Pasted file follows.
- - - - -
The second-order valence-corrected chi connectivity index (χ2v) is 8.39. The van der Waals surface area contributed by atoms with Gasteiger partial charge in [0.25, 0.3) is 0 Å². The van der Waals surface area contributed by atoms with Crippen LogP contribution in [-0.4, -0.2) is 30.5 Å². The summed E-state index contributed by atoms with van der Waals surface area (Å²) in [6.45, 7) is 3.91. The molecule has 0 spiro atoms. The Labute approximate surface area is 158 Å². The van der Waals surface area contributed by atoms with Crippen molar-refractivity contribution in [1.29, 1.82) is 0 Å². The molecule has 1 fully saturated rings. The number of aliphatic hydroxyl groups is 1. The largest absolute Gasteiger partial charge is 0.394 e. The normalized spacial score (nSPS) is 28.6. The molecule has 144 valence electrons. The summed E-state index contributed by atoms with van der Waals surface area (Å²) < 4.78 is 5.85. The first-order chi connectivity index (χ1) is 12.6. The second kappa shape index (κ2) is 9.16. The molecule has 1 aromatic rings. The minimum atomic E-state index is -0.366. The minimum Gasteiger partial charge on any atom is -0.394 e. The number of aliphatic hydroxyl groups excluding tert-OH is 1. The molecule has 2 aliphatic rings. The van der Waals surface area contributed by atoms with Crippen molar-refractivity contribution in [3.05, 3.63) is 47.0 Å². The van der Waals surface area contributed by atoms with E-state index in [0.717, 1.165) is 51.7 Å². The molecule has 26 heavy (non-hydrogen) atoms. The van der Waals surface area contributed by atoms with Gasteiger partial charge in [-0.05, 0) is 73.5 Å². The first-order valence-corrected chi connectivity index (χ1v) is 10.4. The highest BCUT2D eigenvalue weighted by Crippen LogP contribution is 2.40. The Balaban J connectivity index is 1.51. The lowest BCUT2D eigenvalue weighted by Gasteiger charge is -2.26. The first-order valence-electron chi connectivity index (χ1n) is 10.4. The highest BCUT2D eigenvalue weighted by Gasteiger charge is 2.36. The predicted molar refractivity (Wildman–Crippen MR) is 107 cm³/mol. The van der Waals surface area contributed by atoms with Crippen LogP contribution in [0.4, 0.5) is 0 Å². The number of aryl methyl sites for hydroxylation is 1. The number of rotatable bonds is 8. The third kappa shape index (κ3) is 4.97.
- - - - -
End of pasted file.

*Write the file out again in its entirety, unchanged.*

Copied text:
The second-order valence-corrected chi connectivity index (χ2v) is 8.39. The van der Waals surface area contributed by atoms with Gasteiger partial charge in [0.25, 0.3) is 0 Å². The van der Waals surface area contributed by atoms with Crippen LogP contribution in [-0.4, -0.2) is 30.5 Å². The summed E-state index contributed by atoms with van der Waals surface area (Å²) in [6.45, 7) is 3.91. The molecule has 0 spiro atoms. The Labute approximate surface area is 158 Å². The van der Waals surface area contributed by atoms with Crippen molar-refractivity contribution in [1.29, 1.82) is 0 Å². The molecule has 1 fully saturated rings. The number of aliphatic hydroxyl groups is 1. The largest absolute Gasteiger partial charge is 0.394 e. The normalized spacial score (nSPS) is 28.6. The molecule has 144 valence electrons. The summed E-state index contributed by atoms with van der Waals surface area (Å²) < 4.78 is 5.85. The first-order chi connectivity index (χ1) is 12.6. The second kappa shape index (κ2) is 9.16. The molecule has 1 aromatic rings. The minimum atomic E-state index is -0.366. The minimum Gasteiger partial charge on any atom is -0.394 e. The number of aliphatic hydroxyl groups excluding tert-OH is 1. The molecule has 2 aliphatic rings. The van der Waals surface area contributed by atoms with Crippen molar-refractivity contribution in [3.05, 3.63) is 47.0 Å². The van der Waals surface area contributed by atoms with E-state index in [0.717, 1.165) is 51.7 Å². The molecule has 26 heavy (non-hydrogen) atoms. The van der Waals surface area contributed by atoms with Gasteiger partial charge in [-0.05, 0) is 73.5 Å². The first-order valence-corrected chi connectivity index (χ1v) is 10.4. The highest BCUT2D eigenvalue weighted by Crippen LogP contribution is 2.40. The Balaban J connectivity index is 1.51. The lowest BCUT2D eigenvalue weighted by Gasteiger charge is -2.26. The first-order valence-electron chi connectivity index (χ1n) is 10.4. The highest BCUT2D eigenvalue weighted by Gasteiger charge is 2.36. The predicted molar refractivity (Wildman–Crippen MR) is 107 cm³/mol. The van der Waals surface area contributed by atoms with Crippen LogP contribution in [0.4, 0.5) is 0 Å². The number of aryl methyl sites for hydroxylation is 1. The number of rotatable bonds is 8. The third kappa shape index (κ3) is 4.97.